What It Means to Be an Eagles Fan; Why This Game Is So Important


Let me be up front: the only thing unique about my story is my name and even that isn’t original. For those that don’t know, my name is Anthony John Mazziotti III; I’m 24 years old from Glendora, New Jersey. I bleed midnight green (obviously) and I have a game day tradition that I wouldn’t trade for the world: I watch the Birds with my dad, Anthony John Mazziotti Jr.

My dad’s the biggest Eagles fan I know, I get my love for the Birds from him. Watching our favorite team on Sundays is our escape from reality. I look forward to it, it’s what get’s me through the week.

Like I said in the opening line, my story isn’t unique. I’m sure there are tens of thousands of Eagles fans just like me who watch games with their dads. There are even more who have their own traditions. However, when you boil it down we’re all the same. We are all watching, cheering on our Eagles, singing the fight song, and going through the ups and downs as a team. The down times might be more prominent in our memories but it only brings us closer together as a fan base family.

That’s what it means to be an Eagles fan, enduring the years of disappointment and coming out even stronger the next season. From the four NFC Championship games with nothing to show, to the “Dream Team”, to the Chip Kelly era, we’ve made it through and are stronger because of it. Being an Eagles fan isn’t for the faint of heart. We’re easily the most scrutinized fan base in the NFL. If I had a dollar for every time I was asked, “How many rings do you have?” or heard the phrase, “Snowballs at Santa”, or even most recently, “Did you really punch a horse in the face?”, I would be able to pay off my parents house, clear my student loan debt, and buy a new truck. Being an Eagles fan is owning it, knowing that no one likes us and not caring at all. We might not have a Super Bowl but 1.) That will change come Sunday night, and 2.) The Eagles have won NFL Championships in 1948, 1949, and 1960. The win in 1960 was the only loss in (arguably) the best coach in NFL history, Vince Lombardi’s, playoff career.

Super Bowl LII is something special for the Eagles and their fans. In my experience following social media, the NFL Network, and social interactions over the past two weeks, this is the most unselfish team and fan base I’ve ever seen. No one wants this win for themselves, myself included. Lane Johnson (and Bud Light) are on record saying they will front the money and alcohol for a parade. When asked about it this past week he told NJ Advanced Media “I don’t mind putting my own money if we’re going to a parade. Nobody expected it but here we are. I’ll be a man of my word. It will be fun.”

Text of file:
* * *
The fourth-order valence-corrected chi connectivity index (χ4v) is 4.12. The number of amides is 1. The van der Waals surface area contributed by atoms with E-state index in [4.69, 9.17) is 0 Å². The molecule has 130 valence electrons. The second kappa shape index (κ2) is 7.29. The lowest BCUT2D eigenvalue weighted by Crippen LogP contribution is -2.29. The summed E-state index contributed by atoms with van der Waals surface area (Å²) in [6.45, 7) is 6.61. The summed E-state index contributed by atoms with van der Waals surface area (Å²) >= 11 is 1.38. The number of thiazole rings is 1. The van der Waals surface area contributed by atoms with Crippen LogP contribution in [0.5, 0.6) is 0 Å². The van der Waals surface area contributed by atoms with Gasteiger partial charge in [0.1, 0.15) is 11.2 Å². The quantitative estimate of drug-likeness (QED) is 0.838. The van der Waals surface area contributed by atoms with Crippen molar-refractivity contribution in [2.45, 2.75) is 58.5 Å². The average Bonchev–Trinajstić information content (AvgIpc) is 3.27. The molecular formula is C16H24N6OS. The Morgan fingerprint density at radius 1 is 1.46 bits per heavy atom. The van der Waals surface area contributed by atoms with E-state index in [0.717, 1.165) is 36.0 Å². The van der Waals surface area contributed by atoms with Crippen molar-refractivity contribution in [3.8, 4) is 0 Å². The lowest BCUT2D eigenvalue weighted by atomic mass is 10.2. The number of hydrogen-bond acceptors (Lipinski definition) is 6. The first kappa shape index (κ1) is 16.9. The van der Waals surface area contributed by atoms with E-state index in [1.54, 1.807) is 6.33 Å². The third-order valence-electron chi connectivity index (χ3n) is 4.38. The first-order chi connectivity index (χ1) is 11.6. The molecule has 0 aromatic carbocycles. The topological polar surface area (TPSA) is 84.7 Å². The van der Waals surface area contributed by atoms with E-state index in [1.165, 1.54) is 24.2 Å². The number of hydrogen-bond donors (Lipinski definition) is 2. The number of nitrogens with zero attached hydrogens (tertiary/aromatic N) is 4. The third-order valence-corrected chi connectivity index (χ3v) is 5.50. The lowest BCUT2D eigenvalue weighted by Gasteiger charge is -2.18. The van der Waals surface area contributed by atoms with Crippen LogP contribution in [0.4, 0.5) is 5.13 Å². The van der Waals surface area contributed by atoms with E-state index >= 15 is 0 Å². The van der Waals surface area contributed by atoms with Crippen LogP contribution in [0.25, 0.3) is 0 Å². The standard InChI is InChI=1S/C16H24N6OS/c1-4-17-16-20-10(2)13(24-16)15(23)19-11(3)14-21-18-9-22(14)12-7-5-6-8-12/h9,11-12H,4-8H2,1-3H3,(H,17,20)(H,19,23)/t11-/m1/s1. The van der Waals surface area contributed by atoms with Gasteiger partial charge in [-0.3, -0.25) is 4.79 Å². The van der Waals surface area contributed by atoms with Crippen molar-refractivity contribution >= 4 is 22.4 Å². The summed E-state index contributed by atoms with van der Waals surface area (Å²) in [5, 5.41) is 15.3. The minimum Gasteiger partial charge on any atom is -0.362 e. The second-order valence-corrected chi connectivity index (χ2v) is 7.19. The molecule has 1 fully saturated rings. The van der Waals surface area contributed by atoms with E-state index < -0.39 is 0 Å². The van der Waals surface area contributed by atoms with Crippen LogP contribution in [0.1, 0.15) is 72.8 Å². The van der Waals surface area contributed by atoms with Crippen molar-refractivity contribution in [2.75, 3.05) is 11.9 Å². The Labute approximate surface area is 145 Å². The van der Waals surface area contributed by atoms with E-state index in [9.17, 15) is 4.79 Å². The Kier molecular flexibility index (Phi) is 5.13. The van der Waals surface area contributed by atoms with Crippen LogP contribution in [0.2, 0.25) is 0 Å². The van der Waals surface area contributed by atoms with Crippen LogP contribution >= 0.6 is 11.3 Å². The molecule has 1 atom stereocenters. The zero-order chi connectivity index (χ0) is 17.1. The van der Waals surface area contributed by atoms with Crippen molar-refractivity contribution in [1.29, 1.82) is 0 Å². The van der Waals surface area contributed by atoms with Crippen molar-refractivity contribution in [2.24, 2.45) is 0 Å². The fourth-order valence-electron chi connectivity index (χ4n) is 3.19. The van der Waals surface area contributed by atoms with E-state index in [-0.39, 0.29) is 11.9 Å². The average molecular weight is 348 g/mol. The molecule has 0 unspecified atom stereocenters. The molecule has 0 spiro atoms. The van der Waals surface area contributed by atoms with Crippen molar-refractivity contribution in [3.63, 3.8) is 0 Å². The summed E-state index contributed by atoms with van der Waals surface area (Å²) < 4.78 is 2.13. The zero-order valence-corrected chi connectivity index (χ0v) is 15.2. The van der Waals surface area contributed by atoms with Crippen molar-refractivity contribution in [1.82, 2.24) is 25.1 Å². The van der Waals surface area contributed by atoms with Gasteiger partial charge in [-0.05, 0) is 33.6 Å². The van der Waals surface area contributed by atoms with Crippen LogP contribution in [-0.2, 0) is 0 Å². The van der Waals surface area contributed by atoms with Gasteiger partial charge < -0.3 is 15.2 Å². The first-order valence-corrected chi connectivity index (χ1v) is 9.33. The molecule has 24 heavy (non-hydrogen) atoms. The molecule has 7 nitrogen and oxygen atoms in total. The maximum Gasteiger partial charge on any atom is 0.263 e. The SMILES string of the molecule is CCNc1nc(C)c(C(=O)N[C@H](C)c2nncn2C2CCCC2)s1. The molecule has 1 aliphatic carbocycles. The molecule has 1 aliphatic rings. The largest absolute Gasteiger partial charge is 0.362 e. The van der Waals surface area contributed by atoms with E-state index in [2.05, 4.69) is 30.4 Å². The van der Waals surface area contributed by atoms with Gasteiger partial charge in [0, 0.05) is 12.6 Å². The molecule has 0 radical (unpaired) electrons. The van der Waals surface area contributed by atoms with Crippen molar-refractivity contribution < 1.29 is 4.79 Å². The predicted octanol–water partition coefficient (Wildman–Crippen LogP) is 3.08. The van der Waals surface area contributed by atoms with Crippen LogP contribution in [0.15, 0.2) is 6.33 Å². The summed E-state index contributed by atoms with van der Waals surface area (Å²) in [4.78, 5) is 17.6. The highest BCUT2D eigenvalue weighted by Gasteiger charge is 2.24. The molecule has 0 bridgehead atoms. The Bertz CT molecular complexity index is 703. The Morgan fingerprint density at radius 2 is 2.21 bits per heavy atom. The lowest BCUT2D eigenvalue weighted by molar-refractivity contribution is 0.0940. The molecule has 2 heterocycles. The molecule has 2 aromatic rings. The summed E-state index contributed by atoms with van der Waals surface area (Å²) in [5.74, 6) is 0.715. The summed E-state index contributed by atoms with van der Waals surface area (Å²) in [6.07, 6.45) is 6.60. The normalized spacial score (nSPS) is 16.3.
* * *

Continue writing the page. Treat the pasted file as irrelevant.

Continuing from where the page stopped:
Jay Ajayi said his favorite thing about being an Eagle is the fans, he said “Philadelphia’s fan base is the closest thing to a London football team, like Arsenal. The fans are so passionate about their team. I love being a part of it.” Check it out in the video below:

I think I speak for everyone when I say that I want this Super Bowl for the city of Philadelphia. For too long we have been underestimated as a whole. Once Carson Wentz went down no one outside of our market thought the Eagles would get past the first round. Even people within our market, the “realists” were saying there was no way the Eagles could get to the Super Bowl. I don’t need to get into a whole thing about why or how the Birds got here, but they did and we’re all stronger because of it.

I want this Super Bowl for all the fans and players that have come before me. For guys like Harold Carmichael, Randall Cunningham, Donovan McNabb, Brian Dawkins, and Brian Westbrook. I want this for the players who didn’t live long enough to see Philadelphia hoist the Lombardi Trophy like Reggie White and Jerome Brown. For the fans like my dad who have been waiting a lot longer than I have. That’s who I want this for the most. That’s what makes us a special fan base and team: not many people are here for themselves, or here for the parade. The team and the fan base alike have bought into Doug Pederson’s team first mantra. The Philadelphia skyline is lit up in green. There’s billboards everywhere that say things like “From Wentz we came in Foles we trust!” or something as simple as “Bring it home!”. Other Philadelphia sports teams are posting videos on social media cheering on the Eagles. There’s a sign in my hometown that says “don’t drink and drive, Fly Eagles Fly!”. The entire area is coming together and it really is a thing of beauty. We’re all we got and we’re all we need. To me, that’s what it means to be an Eagles fan. The upcoming game isn’t “just a game”. It’s an event that’s bringing upwards of millions of people together. Being an Eagles fan in this situation is so much more than rooting for a team in a game: it’s a lifestyle.

I said it before: my story isn’t unique. I’m just a 24-year-old kid from New Jersey who is obsessed with his local professional football team. On Sunday night I’ll don my official Lane Johnson underdog shirt, my AO1 hat, and I’ll be sitting next to my favorite Eagles fan. There will be no sweeter feeling in my life than when the final whistle blows and I can finally scream “We’re Super Bowl champions!” My thousands of brothers and sisters will vouch for me.


You can follow Anthony Mazziotti on Twitter (@AntMazziotti) and e-mail him at anthonymazziottiwriting@gmail.com.

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